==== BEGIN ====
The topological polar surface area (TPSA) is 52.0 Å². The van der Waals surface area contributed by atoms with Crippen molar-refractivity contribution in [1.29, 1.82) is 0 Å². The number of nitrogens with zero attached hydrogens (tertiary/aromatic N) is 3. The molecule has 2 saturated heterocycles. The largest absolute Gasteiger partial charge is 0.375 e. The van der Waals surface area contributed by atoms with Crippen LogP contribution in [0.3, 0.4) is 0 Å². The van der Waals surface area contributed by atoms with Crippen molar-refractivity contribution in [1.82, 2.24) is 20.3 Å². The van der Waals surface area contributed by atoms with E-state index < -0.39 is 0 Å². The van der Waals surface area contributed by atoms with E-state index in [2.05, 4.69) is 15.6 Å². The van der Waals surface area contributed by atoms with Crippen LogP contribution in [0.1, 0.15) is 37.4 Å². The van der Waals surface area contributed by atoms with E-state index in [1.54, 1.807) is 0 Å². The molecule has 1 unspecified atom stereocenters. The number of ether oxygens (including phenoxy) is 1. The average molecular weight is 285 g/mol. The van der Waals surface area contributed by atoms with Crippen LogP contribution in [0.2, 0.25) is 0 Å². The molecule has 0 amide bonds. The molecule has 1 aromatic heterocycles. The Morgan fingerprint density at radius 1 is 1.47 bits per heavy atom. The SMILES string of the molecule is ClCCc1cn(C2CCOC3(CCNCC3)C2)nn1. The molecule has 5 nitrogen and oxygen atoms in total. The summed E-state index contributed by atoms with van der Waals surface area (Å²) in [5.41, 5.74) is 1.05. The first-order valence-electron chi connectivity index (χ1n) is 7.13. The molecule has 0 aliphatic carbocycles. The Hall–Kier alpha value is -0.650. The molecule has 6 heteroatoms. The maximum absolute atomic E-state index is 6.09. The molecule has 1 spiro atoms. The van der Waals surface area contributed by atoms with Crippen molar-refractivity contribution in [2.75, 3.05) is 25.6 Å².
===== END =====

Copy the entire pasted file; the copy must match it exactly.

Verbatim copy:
The topological polar surface area (TPSA) is 52.0 Å². The van der Waals surface area contributed by atoms with Crippen molar-refractivity contribution in [1.29, 1.82) is 0 Å². The number of nitrogens with zero attached hydrogens (tertiary/aromatic N) is 3. The molecule has 2 saturated heterocycles. The largest absolute Gasteiger partial charge is 0.375 e. The van der Waals surface area contributed by atoms with Crippen LogP contribution in [0.3, 0.4) is 0 Å². The van der Waals surface area contributed by atoms with Crippen molar-refractivity contribution in [1.82, 2.24) is 20.3 Å². The van der Waals surface area contributed by atoms with E-state index < -0.39 is 0 Å². The van der Waals surface area contributed by atoms with E-state index in [2.05, 4.69) is 15.6 Å². The van der Waals surface area contributed by atoms with Crippen LogP contribution in [0.1, 0.15) is 37.4 Å². The van der Waals surface area contributed by atoms with E-state index in [1.54, 1.807) is 0 Å². The molecule has 1 unspecified atom stereocenters. The number of ether oxygens (including phenoxy) is 1. The average molecular weight is 285 g/mol. The van der Waals surface area contributed by atoms with Crippen LogP contribution in [0.2, 0.25) is 0 Å². The molecule has 0 amide bonds. The molecule has 1 aromatic heterocycles. The Morgan fingerprint density at radius 1 is 1.47 bits per heavy atom. The SMILES string of the molecule is ClCCc1cn(C2CCOC3(CCNCC3)C2)nn1. The molecule has 5 nitrogen and oxygen atoms in total. The summed E-state index contributed by atoms with van der Waals surface area (Å²) in [5.41, 5.74) is 1.05. The first-order valence-electron chi connectivity index (χ1n) is 7.13. The molecule has 0 aliphatic carbocycles. The Hall–Kier alpha value is -0.650. The molecule has 6 heteroatoms. The maximum absolute atomic E-state index is 6.09. The molecule has 1 spiro atoms. The van der Waals surface area contributed by atoms with Crippen molar-refractivity contribution in [2.75, 3.05) is 25.6 Å².